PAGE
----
Justice Secretary Alex Chalk rejected the suggestion that the measures in the King’s Speech were focused on a general election, expected next year.

He told LBC: “I would respectfully disagree. You’re right, there is a general election in the air, that’s correct.

“A lot of the things that we are doing are things that we have been thinking about for some time. So I myself personally, when I wasn’t in government last year, I was speaking at the Conservative Party conference, and a lot of what we’re going to do, they’re the very measures that I was talking about then.

“These are things that people like me and others have been thinking about, have been working out, have been doing the intellectual groundwork on and we’re now going to bring them into force.”

(PA Wire)
Maryam Zakir-Hussain7 November 2023 08:19

King’s Speech 2023: Charles and Black Rod’s roles in the State Opening of Parliament explained

On Tuesday, King Charles will deliver his first State Opening of Parliament as monarch – an event that has been long been steeped in custom, pomp and pageantry.

The event marks the formal start of the parliamentary year and sets out the government’s proposed policies and legislation for the 2023-24 session.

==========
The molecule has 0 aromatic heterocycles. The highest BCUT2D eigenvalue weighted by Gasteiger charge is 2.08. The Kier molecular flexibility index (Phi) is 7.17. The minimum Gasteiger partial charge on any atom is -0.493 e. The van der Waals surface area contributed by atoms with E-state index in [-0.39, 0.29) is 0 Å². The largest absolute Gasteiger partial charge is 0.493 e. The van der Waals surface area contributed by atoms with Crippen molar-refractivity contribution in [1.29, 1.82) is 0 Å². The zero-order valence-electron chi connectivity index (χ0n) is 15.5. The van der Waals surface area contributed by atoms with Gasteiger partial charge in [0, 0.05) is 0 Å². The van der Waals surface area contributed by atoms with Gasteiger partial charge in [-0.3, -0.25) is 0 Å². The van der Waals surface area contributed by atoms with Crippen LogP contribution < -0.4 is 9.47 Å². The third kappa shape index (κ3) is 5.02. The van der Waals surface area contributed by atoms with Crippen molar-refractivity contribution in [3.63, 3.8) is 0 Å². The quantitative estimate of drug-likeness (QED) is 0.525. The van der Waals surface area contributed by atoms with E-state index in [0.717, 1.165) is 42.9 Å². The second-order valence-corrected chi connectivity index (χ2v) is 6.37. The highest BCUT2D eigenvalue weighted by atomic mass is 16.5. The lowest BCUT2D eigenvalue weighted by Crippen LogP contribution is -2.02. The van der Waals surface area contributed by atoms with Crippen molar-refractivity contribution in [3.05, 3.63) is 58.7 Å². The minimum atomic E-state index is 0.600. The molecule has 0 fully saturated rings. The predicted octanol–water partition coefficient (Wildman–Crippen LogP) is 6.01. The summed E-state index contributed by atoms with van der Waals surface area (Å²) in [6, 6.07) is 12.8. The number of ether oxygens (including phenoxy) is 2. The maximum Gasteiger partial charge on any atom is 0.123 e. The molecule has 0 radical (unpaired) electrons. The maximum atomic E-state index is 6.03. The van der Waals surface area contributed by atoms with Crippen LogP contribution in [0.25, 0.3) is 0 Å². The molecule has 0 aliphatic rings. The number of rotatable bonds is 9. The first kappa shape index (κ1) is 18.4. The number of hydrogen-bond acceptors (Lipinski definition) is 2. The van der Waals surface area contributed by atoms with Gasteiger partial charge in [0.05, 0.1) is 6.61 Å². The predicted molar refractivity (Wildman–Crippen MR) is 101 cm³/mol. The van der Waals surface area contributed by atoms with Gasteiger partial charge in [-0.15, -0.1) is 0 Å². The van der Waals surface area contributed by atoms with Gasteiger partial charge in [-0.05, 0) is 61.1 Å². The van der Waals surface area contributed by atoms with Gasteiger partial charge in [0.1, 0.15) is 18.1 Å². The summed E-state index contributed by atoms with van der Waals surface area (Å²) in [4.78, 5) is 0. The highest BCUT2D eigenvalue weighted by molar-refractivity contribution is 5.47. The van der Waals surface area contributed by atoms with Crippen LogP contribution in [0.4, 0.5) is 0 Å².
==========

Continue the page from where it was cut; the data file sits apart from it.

The late Queen Elizabeth II delivered the speech a total of 67 times during her reign and only missed it only a handful of times including the year of her death last year. Charles delivered a speech on behalf of his mother in May 2022.

He will now be embracing traditions that have been in place since the 16th century for the first time as monarch. Here’s all of the pomp and pageantry to expect from the event…

All of the pomp and pageantry surrounding the King at the State Opening of Parliament

The event marks Charles’s first time delivering the opening speech as monarch

Maryam Zakir-Hussain7 November 2023 08:30

Suella Braverman plan to stop tents for homeless people junked from Kings Speech by No 10

Home secretary Suella Braverman’s plan to restrict charities from giving out tents to homeless people has been junked from the King’s Speech by No 10.